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Matt Marx of Boston University and Ryan Nunn of the Hamilton Project describe the conditions under which non-competes are used and explain how current practices limit entrepreneurship, information flow, and worker mobility
One simple question—are wages rising?—is as central to the health of our democracy as it is to the health of our economy. This book presents evidence and analysis that detail why wages have been stagnant for so many workers, while also identifying public policies that could effectively contribute to the growth in productivity and wages that are core parts of improving living standards for all Americans. These proposals include greater support for policies that increase human capital, boost worker mobility, strengthen worker bargaining power, and sustain robust labor demand.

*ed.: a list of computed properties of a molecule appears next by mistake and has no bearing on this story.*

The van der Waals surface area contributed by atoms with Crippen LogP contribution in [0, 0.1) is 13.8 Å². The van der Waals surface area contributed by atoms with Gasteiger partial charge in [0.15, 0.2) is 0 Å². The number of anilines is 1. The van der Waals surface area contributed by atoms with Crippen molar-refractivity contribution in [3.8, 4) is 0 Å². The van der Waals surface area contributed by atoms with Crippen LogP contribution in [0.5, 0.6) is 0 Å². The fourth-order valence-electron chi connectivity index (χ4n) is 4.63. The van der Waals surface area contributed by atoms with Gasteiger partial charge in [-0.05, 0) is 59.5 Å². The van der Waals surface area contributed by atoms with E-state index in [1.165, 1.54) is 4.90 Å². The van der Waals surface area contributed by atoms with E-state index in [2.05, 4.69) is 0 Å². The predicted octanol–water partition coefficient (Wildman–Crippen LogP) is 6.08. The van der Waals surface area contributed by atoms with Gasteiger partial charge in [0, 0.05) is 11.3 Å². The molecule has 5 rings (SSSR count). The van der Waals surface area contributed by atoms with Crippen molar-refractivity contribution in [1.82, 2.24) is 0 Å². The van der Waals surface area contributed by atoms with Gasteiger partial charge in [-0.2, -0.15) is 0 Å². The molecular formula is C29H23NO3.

Firms use non-competes widely in order to minimize recruiting costs, safeguard investments, and protect intellectual property more easily than is achieved via non-disclosure agreements. But these benefits come at a cost to workers, whose career flexibility is compromised—often without their informed consent. In this paper, Matt Marx describes evidence from empirical research on non-compete agreements and recommends policies to balance the interests of firms and workers.